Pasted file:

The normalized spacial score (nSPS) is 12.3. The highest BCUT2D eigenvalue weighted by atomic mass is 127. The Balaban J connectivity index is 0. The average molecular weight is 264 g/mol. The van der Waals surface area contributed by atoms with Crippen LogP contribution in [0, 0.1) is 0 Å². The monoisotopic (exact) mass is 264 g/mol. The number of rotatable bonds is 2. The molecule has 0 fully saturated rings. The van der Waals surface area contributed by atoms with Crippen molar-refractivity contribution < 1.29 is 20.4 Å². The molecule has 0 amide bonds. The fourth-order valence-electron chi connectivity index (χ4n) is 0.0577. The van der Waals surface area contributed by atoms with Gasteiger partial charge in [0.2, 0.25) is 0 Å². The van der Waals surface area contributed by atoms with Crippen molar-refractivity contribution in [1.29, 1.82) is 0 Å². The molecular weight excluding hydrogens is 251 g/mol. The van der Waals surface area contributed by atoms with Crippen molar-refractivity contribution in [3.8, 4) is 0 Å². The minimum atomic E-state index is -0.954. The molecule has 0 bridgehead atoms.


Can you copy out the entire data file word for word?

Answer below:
The normalized spacial score (nSPS) is 12.3. The highest BCUT2D eigenvalue weighted by atomic mass is 127. The Balaban J connectivity index is 0. The average molecular weight is 264 g/mol. The van der Waals surface area contributed by atoms with Crippen LogP contribution in [0, 0.1) is 0 Å². The monoisotopic (exact) mass is 264 g/mol. The number of rotatable bonds is 2. The molecule has 0 fully saturated rings. The van der Waals surface area contributed by atoms with Crippen molar-refractivity contribution < 1.29 is 20.4 Å². The molecule has 0 amide bonds. The fourth-order valence-electron chi connectivity index (χ4n) is 0.0577. The van der Waals surface area contributed by atoms with Gasteiger partial charge in [0.2, 0.25) is 0 Å². The van der Waals surface area contributed by atoms with Crippen molar-refractivity contribution in [1.29, 1.82) is 0 Å². The molecular weight excluding hydrogens is 251 g/mol. The van der Waals surface area contributed by atoms with Crippen molar-refractivity contribution in [3.8, 4) is 0 Å². The minimum atomic E-state index is -0.954. The molecule has 0 bridgehead atoms.